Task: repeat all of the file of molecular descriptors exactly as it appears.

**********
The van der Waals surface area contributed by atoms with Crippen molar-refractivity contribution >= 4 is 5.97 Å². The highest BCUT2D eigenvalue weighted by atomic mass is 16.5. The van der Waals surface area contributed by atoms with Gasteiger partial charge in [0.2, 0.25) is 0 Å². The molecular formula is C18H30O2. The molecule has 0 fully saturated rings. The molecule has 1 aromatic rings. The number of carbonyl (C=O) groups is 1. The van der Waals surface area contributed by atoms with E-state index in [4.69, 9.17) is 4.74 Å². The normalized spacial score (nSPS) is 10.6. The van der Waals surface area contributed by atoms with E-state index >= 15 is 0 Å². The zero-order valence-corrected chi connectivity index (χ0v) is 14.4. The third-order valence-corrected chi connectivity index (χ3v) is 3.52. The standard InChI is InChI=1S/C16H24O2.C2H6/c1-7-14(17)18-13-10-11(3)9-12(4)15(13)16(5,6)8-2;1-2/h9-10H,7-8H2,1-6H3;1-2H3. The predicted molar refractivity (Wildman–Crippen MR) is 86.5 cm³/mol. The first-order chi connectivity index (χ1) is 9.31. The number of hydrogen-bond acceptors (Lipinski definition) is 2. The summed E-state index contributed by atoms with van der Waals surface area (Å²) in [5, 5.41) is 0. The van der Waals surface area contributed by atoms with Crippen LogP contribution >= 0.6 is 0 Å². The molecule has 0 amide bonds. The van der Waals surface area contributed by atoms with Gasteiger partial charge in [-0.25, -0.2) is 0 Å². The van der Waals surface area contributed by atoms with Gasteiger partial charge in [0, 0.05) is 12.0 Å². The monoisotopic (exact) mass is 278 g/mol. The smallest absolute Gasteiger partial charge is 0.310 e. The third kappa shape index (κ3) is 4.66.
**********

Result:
The van der Waals surface area contributed by atoms with Crippen molar-refractivity contribution >= 4 is 5.97 Å². The highest BCUT2D eigenvalue weighted by atomic mass is 16.5. The van der Waals surface area contributed by atoms with Gasteiger partial charge in [0.2, 0.25) is 0 Å². The molecular formula is C18H30O2. The molecule has 0 fully saturated rings. The molecule has 1 aromatic rings. The number of carbonyl (C=O) groups is 1. The van der Waals surface area contributed by atoms with E-state index in [4.69, 9.17) is 4.74 Å². The normalized spacial score (nSPS) is 10.6. The van der Waals surface area contributed by atoms with E-state index >= 15 is 0 Å². The zero-order valence-corrected chi connectivity index (χ0v) is 14.4. The third-order valence-corrected chi connectivity index (χ3v) is 3.52. The standard InChI is InChI=1S/C16H24O2.C2H6/c1-7-14(17)18-13-10-11(3)9-12(4)15(13)16(5,6)8-2;1-2/h9-10H,7-8H2,1-6H3;1-2H3. The predicted molar refractivity (Wildman–Crippen MR) is 86.5 cm³/mol. The first-order chi connectivity index (χ1) is 9.31. The number of hydrogen-bond acceptors (Lipinski definition) is 2. The summed E-state index contributed by atoms with van der Waals surface area (Å²) in [5, 5.41) is 0. The van der Waals surface area contributed by atoms with Crippen LogP contribution >= 0.6 is 0 Å². The molecule has 0 amide bonds. The van der Waals surface area contributed by atoms with Gasteiger partial charge in [-0.25, -0.2) is 0 Å². The van der Waals surface area contributed by atoms with Gasteiger partial charge in [0, 0.05) is 12.0 Å². The monoisotopic (exact) mass is 278 g/mol. The smallest absolute Gasteiger partial charge is 0.310 e. The third kappa shape index (κ3) is 4.66.